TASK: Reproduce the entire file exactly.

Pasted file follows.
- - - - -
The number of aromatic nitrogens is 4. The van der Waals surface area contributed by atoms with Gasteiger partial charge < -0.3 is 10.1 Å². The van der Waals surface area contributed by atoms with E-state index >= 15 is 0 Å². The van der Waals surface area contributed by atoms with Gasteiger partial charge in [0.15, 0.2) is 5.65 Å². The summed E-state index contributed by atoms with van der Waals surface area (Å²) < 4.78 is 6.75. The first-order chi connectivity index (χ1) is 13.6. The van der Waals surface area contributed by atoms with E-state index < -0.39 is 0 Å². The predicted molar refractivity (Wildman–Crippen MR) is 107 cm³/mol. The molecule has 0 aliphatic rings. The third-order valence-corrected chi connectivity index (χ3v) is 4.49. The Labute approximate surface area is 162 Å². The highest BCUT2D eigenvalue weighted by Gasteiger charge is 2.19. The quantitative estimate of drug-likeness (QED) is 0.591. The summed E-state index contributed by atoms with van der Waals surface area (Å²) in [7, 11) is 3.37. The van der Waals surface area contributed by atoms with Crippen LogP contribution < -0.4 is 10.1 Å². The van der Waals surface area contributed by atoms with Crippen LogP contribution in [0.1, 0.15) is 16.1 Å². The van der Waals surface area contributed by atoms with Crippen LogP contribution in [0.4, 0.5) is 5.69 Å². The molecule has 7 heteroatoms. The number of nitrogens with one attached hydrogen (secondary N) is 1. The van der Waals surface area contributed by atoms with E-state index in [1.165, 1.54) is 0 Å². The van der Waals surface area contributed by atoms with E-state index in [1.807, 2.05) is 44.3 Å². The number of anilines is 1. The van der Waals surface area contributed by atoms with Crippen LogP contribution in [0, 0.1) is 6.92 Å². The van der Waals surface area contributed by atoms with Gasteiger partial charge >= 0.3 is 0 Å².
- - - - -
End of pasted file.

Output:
The number of aromatic nitrogens is 4. The van der Waals surface area contributed by atoms with Gasteiger partial charge < -0.3 is 10.1 Å². The van der Waals surface area contributed by atoms with E-state index >= 15 is 0 Å². The van der Waals surface area contributed by atoms with Gasteiger partial charge in [0.15, 0.2) is 5.65 Å². The summed E-state index contributed by atoms with van der Waals surface area (Å²) < 4.78 is 6.75. The first-order chi connectivity index (χ1) is 13.6. The van der Waals surface area contributed by atoms with E-state index < -0.39 is 0 Å². The predicted molar refractivity (Wildman–Crippen MR) is 107 cm³/mol. The molecule has 0 aliphatic rings. The third-order valence-corrected chi connectivity index (χ3v) is 4.49. The Labute approximate surface area is 162 Å². The highest BCUT2D eigenvalue weighted by Gasteiger charge is 2.19. The quantitative estimate of drug-likeness (QED) is 0.591. The summed E-state index contributed by atoms with van der Waals surface area (Å²) in [7, 11) is 3.37. The van der Waals surface area contributed by atoms with Crippen LogP contribution < -0.4 is 10.1 Å². The van der Waals surface area contributed by atoms with Crippen LogP contribution in [0.1, 0.15) is 16.1 Å². The van der Waals surface area contributed by atoms with Crippen LogP contribution in [0.4, 0.5) is 5.69 Å². The molecule has 7 heteroatoms. The number of nitrogens with one attached hydrogen (secondary N) is 1. The van der Waals surface area contributed by atoms with E-state index in [1.165, 1.54) is 0 Å². The van der Waals surface area contributed by atoms with E-state index in [1.807, 2.05) is 44.3 Å². The number of anilines is 1. The van der Waals surface area contributed by atoms with Crippen LogP contribution in [0, 0.1) is 6.92 Å². The van der Waals surface area contributed by atoms with Gasteiger partial charge >= 0.3 is 0 Å².